It’s so easy to speak in absolutes – people are optimists or downers, they are hard workers or smart or lazy or outgoing.
It’s natural for us to want to define one another, and ourselves, but it’s also dangerous. The more I delve into the psychology of creativity and innovation the more I encounter the inherent complexity of humans. Our stories are powerful and varied with many sides and voices. Well-formed stories can represent our values, our social norms and our cultural viewpoints all in the space of a few lines of text.
Think for a moment – what adjectives do you use to describe yourself? Are there many? Are they contradictory? Where are they sourced from?
There was an interesting moment one day last week when I found myself admonishing myself for not spending enough time with someone important to me. Automatically I was calling myself a bad friend. The thing is though, if I were to be speaking to anyone else I would have the logical mind to remind him or her that starting a business, active learning and maintaining personal and professional relationships takes a lot of time. I would remind that friend that one missed opportunity does not define a person.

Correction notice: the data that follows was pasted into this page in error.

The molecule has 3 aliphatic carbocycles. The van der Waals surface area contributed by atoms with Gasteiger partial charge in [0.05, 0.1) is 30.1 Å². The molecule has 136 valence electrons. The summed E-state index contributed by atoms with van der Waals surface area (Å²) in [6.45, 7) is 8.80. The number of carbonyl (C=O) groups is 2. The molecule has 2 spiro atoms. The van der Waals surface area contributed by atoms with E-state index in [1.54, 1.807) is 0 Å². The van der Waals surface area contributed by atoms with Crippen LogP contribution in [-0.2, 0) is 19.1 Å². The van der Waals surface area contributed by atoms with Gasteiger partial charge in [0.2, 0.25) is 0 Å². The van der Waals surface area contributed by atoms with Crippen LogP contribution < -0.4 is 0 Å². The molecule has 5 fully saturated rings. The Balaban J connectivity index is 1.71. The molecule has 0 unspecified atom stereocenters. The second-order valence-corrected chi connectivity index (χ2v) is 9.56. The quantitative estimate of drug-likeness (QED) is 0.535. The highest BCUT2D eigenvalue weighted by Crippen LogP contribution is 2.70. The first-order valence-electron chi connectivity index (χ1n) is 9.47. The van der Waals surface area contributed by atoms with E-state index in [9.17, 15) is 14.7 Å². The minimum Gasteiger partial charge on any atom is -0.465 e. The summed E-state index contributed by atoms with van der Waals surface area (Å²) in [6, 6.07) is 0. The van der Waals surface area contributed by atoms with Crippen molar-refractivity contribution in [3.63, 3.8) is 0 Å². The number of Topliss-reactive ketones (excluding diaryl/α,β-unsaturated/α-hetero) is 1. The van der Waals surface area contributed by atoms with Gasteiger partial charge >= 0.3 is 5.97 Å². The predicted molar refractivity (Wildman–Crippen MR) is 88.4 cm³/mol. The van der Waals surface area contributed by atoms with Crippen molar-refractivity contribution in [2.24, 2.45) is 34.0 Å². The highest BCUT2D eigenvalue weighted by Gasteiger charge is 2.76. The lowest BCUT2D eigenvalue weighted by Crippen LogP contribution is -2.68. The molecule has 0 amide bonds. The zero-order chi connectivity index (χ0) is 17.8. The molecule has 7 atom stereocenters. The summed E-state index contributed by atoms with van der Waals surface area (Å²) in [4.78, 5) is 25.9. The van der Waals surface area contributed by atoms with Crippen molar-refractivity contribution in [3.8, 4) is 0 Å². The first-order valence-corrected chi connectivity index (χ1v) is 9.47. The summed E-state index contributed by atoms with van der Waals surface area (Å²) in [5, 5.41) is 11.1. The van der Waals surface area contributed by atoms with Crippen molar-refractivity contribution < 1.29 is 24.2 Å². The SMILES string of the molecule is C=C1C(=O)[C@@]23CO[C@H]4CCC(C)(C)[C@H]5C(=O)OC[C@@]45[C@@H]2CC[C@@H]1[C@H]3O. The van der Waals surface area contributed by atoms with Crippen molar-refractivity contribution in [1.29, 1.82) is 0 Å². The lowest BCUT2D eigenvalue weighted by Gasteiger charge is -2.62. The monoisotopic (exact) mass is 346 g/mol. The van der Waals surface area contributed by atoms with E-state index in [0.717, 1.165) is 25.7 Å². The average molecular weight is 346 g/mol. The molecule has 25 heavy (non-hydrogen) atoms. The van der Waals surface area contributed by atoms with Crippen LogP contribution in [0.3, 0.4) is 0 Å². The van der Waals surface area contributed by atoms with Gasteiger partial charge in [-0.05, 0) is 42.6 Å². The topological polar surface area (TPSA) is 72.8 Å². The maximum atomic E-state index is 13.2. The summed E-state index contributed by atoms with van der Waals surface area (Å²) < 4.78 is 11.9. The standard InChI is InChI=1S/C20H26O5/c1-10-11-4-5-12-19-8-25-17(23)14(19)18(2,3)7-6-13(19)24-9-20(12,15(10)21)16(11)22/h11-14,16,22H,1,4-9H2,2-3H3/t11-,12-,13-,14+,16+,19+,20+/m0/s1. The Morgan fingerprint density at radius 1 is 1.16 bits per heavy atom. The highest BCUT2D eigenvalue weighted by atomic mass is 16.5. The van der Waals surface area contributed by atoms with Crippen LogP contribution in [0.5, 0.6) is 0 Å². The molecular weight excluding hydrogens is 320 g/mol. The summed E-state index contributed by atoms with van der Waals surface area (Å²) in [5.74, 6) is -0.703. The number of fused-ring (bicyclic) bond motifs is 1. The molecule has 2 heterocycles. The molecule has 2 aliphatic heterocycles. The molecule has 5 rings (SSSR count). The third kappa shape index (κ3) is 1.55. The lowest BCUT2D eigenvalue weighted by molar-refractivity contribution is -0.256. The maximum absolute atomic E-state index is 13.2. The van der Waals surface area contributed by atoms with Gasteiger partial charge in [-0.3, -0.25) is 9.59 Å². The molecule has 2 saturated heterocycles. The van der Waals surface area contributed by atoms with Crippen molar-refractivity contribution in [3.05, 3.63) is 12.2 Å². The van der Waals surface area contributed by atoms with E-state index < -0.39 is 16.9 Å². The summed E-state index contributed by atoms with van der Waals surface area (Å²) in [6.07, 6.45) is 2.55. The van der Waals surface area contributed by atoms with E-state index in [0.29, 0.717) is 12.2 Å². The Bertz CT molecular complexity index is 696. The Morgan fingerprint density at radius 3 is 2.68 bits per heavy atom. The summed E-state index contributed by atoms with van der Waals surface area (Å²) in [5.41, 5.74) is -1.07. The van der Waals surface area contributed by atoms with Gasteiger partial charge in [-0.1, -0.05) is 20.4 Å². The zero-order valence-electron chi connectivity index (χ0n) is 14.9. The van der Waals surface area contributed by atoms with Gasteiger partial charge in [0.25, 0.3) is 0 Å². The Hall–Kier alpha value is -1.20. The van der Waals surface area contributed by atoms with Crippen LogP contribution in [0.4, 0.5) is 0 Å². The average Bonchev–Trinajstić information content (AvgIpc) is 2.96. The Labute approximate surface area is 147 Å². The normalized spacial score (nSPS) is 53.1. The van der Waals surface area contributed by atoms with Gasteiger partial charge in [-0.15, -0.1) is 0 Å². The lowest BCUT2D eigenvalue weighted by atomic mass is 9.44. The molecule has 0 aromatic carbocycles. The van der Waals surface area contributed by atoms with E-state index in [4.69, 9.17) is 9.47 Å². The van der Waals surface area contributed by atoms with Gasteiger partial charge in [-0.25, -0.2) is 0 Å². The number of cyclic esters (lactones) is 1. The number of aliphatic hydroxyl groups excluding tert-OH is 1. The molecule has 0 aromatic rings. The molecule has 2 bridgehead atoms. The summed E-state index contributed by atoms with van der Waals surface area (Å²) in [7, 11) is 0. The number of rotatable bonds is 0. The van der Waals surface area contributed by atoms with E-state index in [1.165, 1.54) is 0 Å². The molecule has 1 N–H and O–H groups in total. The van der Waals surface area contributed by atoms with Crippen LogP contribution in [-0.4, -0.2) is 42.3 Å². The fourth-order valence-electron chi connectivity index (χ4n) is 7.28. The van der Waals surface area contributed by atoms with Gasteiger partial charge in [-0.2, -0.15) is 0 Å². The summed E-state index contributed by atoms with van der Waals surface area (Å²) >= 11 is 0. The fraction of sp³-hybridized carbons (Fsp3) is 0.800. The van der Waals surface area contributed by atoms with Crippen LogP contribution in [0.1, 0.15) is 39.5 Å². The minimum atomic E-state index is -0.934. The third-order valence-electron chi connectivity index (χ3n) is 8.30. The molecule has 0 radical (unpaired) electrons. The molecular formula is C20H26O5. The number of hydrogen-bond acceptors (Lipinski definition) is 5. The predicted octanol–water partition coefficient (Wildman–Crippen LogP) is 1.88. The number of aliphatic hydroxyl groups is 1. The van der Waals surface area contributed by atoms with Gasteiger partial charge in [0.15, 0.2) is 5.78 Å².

In the same way that I am not defined by that experience, people are not one creative or non-creative based on their past actions.
There are so many chances to look at the world differently, to suggest a new or innovative path or process – whether in work, at school or elsewhere in life – that it is unlikely that any of us is non-creative. In fact, it’s more likely that we are trapped in narratives that define creative people only as artists, writers, dancers and those working in “creative” fields like advertising.
Imagine what you could be doing if, from youth, you’d been told that science, accounting, law or banking were also creative fields. What new products, procedures or revenue streams might you be developing if your mind was more open to the potential for creativity in all professions?
The narratives and stories that we share and those we impose and ourselves and others can be limiting and even dangerous as the video below reveals. In the video below, Chimamanda Adichie uses her experience as an author, a Nigerian and an African student in America to take a look at the power of stories and of definition.
Some more questions for today – What are you imposing on yourself? How could a new perspective free up your ideas your relationships and your mind?
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